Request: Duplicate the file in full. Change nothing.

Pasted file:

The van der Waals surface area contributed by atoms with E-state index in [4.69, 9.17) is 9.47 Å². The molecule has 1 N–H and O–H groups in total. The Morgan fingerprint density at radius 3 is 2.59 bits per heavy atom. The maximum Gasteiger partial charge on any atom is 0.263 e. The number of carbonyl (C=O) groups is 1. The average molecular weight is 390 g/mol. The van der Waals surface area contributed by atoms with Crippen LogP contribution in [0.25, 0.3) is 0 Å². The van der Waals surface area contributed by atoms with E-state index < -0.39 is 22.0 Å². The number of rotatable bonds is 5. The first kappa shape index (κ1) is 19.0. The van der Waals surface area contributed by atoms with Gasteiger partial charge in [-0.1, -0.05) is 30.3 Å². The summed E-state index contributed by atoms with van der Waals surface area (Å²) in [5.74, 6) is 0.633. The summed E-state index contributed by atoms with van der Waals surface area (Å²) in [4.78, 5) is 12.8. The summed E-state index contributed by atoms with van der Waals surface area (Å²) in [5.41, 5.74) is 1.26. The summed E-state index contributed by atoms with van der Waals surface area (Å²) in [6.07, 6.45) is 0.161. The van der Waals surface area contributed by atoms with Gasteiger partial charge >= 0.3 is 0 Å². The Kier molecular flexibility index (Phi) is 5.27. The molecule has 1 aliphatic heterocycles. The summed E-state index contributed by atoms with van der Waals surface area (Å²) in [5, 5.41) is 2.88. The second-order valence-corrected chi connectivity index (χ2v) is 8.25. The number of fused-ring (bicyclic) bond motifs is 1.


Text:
The van der Waals surface area contributed by atoms with E-state index in [4.69, 9.17) is 9.47 Å². The molecule has 1 N–H and O–H groups in total. The Morgan fingerprint density at radius 3 is 2.59 bits per heavy atom. The maximum Gasteiger partial charge on any atom is 0.263 e. The number of carbonyl (C=O) groups is 1. The average molecular weight is 390 g/mol. The van der Waals surface area contributed by atoms with Crippen LogP contribution in [0.25, 0.3) is 0 Å². The van der Waals surface area contributed by atoms with E-state index < -0.39 is 22.0 Å². The number of rotatable bonds is 5. The first kappa shape index (κ1) is 19.0. The van der Waals surface area contributed by atoms with Gasteiger partial charge in [-0.1, -0.05) is 30.3 Å². The summed E-state index contributed by atoms with van der Waals surface area (Å²) in [5.74, 6) is 0.633. The summed E-state index contributed by atoms with van der Waals surface area (Å²) in [4.78, 5) is 12.8. The summed E-state index contributed by atoms with van der Waals surface area (Å²) in [5.41, 5.74) is 1.26. The summed E-state index contributed by atoms with van der Waals surface area (Å²) in [6.07, 6.45) is 0.161. The van der Waals surface area contributed by atoms with Gasteiger partial charge >= 0.3 is 0 Å². The Kier molecular flexibility index (Phi) is 5.27. The molecule has 1 aliphatic heterocycles. The summed E-state index contributed by atoms with van der Waals surface area (Å²) in [5, 5.41) is 2.88. The second-order valence-corrected chi connectivity index (χ2v) is 8.25. The number of fused-ring (bicyclic) bond motifs is 1.